Triumph in Defeat: Ruling on ESM in Germany Not as Simple as It Seems
The winners and losers in Wednesday’s ruling on the permanent euro bailout fund by Germany’s highest court may appear clear cut, but the decision is more complicated than it seems. Before the European Stability Mechanism can be ratified, the German government must answer complicated legal questions.
In its press release on Wednesday, Germany’s Federal Constitutional Court said that the petitions for the issue of temporary injunctions that would block the ratification of the European Stability Mechanism (ESM) had been “unsuccessful for the most part.” But “for the most part” does not mean “entirely”. Indeed, in the aftermath of the ruling, the roles of winners and losers are not as clear as they may have seemed at first glance.
It would, of course, be going too far to say that the verbal lapse of court President Andreas Vosskuhle was a Freudian slip. Right in the first sentence of the text of the ruling, Vosskuhle involuntarily caused a wave of laughter when he said that the petitions were “for the most part well-founded” — which would have meant that the plaintiffs had won. Vosskuhle corrected himself with a laugh, saying that the petitions were actually “unfounded.”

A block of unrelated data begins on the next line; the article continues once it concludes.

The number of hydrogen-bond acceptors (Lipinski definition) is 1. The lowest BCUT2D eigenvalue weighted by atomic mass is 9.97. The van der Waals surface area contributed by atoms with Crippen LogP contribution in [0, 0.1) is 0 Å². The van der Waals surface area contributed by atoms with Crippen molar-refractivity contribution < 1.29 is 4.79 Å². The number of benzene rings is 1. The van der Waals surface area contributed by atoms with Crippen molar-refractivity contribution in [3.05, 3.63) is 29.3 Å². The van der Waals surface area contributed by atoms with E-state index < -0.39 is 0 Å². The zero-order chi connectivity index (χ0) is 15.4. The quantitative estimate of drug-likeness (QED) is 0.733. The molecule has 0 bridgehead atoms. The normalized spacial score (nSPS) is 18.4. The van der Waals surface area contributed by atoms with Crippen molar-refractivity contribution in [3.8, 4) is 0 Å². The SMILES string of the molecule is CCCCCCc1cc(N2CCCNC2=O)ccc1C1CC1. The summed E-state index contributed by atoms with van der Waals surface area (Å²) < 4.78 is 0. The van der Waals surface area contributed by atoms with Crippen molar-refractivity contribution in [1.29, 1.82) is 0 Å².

But the slip of the tongue reflects a deeper truth. Nobody seriously believed that the plaintiffs, led by the stubborn conservative Bavarian politician Peter Gauweiler, would win an outright victory. But the court’s ruling contains a number of details that could cast a shadow over the winning side’s victory, and possibly grant a not insignificant triumph to the other side — which is why Gauweiler himself spoke of a “huge success.”
That applies to the reservations that the Karlsruhe-based court has now set as conditions for the ratification of the ESM by Germany.